On the other hand, electric vehicles offer significantly lower fuel costs, especially when coupled with home solar panels. Plus, smart charging allows you to charge your EV when grid usage is lower, so you pay less. 

One also needs to factor in the reduction in maintenance costs of driving an EV with fewer moving parts and internal components. 

Furthermore, as we move toward the mass adoption of EVs, servicing a gas-powered vehicle may become more expensive. 

In sum, the short-term costs of owning an EV are largely offset by the long-term savings you’ll accrue. 

Affordable Electric Cars

If you’re looking to access the EV market, we’ve listed a few affordable EV models that may be within your budget as of early 2023. 


2023 Chevrolet Bolt EUV: $26,500

With a 259-mile range, the Chevy Bolt offers the most affordable new EV on the market. Chevrolet also offers free level-two charger home installations to make the transition to an EV as easy as possible. You can expect to pay $19,000 after your available tax credit.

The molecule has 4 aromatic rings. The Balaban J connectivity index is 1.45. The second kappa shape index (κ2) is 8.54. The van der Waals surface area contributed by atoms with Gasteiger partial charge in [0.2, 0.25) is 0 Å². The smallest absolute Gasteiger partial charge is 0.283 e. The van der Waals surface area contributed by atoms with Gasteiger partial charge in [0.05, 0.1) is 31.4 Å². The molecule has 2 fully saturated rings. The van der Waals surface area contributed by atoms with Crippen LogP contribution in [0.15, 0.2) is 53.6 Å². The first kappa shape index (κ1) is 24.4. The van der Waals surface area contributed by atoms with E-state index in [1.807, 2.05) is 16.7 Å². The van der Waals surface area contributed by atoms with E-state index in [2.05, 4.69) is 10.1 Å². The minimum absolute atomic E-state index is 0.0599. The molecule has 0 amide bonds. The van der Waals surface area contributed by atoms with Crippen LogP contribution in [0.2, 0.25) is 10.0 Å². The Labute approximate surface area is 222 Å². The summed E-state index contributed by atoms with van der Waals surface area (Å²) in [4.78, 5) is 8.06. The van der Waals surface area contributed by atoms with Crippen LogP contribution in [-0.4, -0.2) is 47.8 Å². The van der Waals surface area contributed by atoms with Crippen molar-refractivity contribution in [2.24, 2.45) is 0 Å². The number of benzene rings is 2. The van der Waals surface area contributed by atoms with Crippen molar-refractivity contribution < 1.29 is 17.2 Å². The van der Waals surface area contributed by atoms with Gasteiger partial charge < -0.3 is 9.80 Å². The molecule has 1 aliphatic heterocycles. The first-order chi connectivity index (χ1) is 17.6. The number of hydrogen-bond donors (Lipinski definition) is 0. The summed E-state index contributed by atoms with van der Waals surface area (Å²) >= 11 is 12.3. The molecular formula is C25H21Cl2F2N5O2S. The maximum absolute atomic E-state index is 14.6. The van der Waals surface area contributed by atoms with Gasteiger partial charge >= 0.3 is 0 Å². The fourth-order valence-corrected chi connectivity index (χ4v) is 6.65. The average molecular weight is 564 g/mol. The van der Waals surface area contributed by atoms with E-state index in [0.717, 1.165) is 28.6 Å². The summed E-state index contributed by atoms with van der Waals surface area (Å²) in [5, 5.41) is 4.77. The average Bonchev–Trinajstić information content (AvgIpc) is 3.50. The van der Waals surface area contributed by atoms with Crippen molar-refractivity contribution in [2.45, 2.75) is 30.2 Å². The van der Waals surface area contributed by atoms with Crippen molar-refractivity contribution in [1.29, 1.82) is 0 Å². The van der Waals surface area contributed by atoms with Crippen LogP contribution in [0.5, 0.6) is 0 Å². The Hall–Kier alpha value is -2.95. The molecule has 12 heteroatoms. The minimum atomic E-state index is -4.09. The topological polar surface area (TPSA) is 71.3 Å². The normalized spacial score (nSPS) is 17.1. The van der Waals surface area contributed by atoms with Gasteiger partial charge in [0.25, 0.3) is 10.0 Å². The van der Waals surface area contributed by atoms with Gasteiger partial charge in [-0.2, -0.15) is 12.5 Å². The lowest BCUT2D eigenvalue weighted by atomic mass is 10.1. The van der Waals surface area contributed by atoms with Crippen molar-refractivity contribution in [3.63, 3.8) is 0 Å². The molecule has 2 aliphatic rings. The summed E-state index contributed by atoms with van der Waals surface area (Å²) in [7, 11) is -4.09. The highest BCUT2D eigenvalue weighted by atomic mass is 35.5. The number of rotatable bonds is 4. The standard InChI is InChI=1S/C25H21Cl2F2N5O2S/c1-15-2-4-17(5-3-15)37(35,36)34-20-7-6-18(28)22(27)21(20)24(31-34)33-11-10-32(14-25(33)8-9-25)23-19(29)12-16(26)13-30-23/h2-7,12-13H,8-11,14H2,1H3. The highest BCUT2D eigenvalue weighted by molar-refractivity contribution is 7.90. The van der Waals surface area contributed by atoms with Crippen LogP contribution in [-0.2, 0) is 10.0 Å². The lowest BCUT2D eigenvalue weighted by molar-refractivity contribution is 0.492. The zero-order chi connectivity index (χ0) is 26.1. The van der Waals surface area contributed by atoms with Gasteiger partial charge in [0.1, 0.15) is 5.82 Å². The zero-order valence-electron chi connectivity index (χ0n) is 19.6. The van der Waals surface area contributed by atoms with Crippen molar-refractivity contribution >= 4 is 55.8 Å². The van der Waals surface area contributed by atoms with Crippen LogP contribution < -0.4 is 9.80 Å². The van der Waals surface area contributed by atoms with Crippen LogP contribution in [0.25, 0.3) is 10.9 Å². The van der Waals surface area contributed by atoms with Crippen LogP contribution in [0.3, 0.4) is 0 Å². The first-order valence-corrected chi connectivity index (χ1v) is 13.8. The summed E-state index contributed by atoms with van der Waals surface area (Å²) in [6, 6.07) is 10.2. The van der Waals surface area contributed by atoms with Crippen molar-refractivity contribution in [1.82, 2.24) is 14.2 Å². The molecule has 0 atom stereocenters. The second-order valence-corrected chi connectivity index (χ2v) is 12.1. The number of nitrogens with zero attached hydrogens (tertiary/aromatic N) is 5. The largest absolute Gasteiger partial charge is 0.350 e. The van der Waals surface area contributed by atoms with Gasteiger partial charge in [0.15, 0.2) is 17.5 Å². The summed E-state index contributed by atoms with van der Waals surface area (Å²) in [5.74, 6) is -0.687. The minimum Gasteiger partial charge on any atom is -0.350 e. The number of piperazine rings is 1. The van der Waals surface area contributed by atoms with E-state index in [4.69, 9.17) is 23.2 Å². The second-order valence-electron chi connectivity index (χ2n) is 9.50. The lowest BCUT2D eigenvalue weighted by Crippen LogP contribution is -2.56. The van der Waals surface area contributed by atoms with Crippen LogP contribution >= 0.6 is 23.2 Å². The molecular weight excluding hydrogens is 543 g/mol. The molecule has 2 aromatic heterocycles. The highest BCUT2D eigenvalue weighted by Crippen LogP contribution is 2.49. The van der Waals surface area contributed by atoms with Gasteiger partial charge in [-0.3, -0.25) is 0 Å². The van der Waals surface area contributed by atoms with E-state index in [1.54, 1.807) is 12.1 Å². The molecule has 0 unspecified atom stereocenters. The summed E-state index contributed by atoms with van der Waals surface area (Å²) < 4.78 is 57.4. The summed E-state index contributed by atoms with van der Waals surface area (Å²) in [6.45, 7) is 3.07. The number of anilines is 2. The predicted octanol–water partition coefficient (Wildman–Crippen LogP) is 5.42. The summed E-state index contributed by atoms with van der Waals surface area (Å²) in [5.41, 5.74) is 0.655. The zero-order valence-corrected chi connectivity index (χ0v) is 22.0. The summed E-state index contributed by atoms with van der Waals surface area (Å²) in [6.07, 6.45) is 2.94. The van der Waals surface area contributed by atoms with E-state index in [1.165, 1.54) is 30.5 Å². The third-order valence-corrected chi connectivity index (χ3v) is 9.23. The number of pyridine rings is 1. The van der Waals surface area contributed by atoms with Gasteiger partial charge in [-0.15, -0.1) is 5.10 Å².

2024 Chevrolet Equinox EV: $30,000

The Chevy Equinox will be considered one of the most affordable midsize vehicles for families starting in 2024. The car comes with 300 miles of range, 210 horsepower, and 34 miles of range per charging hour. In addition, we expect federal tax credits to be available, which should knock the price down below $23,000.


2023 Nissan Leaf EV: $28,040

The 2023 Nissan Leaf only has a 212-mile range but is easily one of the most affordable and comfortable cars to transition into the EV market. With tax credits available, this EV is perfect for getting around town and running errands. 


Tesla Model 3: $37,000